Urban Tinkers – Between City Planning and Grassroots Insurgent Urbanism

Sunday, 10 July 2016: 13:00
Location: Hörsaal III (Neues Institutsgebäude (NIG))
Oral Presentation
Anna DOMARADZKA, Institute for Social Studies, University of Warsaw, Poland
Recent emergence of „right to the city” movement in Poland indicates a shift in a way people perceive their urban environment, expecting greater participation in local planning, but also taking matters into their own hands, to counteract the money-not-people-driven city investments. That’s why grassroots insurgent urbanism often coincides with top-down revitalisations projects, focused on the recovery of degraded urban areas, through renovation that often leads to gentrification.

The focus of the paper is to analyse the impact of different types of urban revitalization initiatives on the wellbeing of people living within the affected areas. Paper investigates how, through planning or collective re-imagining of public space, both local governments and neighbourhood groups can create potential for the city social revival. The analysis is supported by the works of Hall (1966), Whyte (1980, 1988), Jacobs (1961) and Gehl (1987, 2010), describing the links between the urban space and forms of interactions happening within it. The classical measures of Convoy Model of Social Relations (Kahn, Antonucci, 1980) were used to identify the characteristics of urban interventions that lead to their success in terms of raising social cohesion and the residents’ wellbeing.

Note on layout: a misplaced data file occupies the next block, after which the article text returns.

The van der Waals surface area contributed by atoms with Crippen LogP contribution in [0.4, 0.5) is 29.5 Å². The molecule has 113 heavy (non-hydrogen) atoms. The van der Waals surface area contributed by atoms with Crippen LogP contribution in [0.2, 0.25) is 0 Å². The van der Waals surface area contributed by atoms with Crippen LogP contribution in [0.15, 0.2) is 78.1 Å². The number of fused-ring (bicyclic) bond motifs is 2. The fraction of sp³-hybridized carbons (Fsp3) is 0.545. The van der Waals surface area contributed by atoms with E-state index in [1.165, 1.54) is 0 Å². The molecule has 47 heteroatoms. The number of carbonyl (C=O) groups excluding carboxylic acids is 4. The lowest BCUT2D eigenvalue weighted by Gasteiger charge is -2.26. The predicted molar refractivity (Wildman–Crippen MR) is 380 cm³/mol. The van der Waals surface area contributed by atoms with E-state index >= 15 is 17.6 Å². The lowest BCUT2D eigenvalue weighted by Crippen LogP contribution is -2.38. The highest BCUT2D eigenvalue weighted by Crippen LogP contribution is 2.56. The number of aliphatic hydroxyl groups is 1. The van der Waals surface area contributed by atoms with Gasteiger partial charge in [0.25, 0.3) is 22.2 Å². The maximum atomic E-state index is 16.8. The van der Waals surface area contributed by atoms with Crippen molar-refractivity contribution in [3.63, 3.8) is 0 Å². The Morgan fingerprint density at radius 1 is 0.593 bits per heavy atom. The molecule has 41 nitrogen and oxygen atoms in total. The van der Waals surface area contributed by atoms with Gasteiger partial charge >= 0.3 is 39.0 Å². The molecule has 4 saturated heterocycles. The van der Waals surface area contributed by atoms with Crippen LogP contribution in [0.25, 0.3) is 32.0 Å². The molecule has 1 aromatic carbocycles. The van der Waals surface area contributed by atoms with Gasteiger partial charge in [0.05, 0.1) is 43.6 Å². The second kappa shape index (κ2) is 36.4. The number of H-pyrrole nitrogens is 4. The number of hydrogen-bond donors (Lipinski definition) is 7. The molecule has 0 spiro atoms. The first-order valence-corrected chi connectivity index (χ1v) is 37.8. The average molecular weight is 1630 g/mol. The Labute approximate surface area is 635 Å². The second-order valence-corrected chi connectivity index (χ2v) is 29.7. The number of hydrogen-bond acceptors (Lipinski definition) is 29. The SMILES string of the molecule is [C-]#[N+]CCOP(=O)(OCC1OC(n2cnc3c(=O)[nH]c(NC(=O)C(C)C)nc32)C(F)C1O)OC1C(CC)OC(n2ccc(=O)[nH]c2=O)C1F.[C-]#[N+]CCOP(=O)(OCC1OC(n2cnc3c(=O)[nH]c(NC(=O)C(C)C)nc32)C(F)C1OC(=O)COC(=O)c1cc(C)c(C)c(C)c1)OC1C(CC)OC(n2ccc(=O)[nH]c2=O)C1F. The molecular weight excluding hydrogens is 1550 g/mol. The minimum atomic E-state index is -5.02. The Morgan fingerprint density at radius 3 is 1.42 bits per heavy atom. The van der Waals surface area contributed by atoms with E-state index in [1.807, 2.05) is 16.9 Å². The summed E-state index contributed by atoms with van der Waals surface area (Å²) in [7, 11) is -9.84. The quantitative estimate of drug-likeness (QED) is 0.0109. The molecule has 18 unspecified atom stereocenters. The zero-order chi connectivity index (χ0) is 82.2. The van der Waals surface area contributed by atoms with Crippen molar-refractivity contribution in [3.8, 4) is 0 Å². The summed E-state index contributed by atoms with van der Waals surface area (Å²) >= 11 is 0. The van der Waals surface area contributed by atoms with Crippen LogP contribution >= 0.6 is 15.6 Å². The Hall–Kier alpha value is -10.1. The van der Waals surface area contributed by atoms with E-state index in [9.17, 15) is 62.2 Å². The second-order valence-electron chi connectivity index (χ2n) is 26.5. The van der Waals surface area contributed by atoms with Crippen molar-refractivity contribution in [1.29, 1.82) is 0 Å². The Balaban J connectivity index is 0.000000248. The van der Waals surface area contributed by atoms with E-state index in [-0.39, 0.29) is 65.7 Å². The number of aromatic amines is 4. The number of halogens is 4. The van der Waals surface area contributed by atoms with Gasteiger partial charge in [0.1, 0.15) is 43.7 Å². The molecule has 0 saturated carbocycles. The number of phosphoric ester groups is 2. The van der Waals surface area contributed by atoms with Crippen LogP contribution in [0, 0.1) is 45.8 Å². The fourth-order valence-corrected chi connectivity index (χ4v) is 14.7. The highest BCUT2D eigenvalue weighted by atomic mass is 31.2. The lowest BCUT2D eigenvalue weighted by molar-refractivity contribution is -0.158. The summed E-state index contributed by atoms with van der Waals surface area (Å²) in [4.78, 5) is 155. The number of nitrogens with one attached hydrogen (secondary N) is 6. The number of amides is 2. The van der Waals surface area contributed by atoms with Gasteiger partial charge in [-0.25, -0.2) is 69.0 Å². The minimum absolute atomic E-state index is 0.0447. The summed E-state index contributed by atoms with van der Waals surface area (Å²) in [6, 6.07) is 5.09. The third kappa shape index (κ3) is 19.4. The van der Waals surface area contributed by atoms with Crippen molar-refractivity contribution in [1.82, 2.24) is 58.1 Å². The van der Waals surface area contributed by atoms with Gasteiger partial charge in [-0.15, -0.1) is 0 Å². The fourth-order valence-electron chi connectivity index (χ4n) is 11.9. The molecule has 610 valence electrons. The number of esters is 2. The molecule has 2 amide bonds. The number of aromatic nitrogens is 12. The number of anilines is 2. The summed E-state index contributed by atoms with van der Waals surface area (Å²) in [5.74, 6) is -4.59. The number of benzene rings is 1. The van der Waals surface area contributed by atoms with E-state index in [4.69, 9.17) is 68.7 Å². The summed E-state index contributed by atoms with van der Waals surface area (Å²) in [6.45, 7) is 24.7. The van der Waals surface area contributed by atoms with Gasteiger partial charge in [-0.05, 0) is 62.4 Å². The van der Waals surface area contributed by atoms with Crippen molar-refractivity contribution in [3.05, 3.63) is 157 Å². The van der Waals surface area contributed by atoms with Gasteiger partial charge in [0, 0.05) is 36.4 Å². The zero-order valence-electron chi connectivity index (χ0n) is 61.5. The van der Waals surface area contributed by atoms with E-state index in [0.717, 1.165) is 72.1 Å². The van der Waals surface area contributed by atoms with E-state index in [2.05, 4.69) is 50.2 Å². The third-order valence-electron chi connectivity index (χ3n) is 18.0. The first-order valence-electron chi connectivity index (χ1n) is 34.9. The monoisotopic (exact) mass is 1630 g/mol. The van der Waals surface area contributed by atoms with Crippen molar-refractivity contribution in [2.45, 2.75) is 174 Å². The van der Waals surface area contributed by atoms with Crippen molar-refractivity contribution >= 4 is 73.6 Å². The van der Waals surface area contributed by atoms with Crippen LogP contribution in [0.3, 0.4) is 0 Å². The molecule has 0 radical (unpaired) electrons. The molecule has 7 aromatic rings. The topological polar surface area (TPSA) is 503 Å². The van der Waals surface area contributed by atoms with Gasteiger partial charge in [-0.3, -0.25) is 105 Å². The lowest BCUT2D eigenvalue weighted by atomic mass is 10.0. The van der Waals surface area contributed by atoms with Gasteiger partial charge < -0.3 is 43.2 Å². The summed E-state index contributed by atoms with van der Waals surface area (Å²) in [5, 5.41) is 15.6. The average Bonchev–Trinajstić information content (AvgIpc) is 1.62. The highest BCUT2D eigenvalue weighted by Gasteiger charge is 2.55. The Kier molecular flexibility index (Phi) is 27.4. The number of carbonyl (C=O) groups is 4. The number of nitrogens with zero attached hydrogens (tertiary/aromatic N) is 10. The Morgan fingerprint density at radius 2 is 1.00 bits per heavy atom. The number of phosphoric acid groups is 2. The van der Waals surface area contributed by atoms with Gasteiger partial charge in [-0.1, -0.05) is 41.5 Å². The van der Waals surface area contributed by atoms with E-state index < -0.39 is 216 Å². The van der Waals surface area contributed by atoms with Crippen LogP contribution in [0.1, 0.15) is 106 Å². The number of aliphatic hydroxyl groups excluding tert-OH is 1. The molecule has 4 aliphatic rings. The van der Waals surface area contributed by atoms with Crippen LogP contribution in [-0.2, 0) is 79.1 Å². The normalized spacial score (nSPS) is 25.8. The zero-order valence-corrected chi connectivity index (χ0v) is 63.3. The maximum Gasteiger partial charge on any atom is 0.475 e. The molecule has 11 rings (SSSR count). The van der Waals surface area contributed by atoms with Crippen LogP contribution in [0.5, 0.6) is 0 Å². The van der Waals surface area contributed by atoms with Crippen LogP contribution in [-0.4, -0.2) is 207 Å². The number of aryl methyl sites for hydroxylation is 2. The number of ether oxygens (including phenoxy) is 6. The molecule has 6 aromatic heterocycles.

Paper presents results from quantitative study (N=1000) conducted in 10 Warsaw neighbourhoods that underwent revitalisation projects in recent years, supplemented with qualitative data from 20 in-depth interviews with leaders of grassroots initiatives involved in social revitalisation and “reclaiming the city” projects.

The study attempts to explain how urban revival initiatives stimulate self-organization of the residents, and in result leads to higher social cohesion and wellbeing. As research shows, crafting new city spaces often leads to non-intended democratic mobilization, that transforms passive residents into active agents of urban change. Embracing the potential of “angry citizens” in re-shaping of public space lead to more sustainable improvement of quality of life in studied neighbourhoods.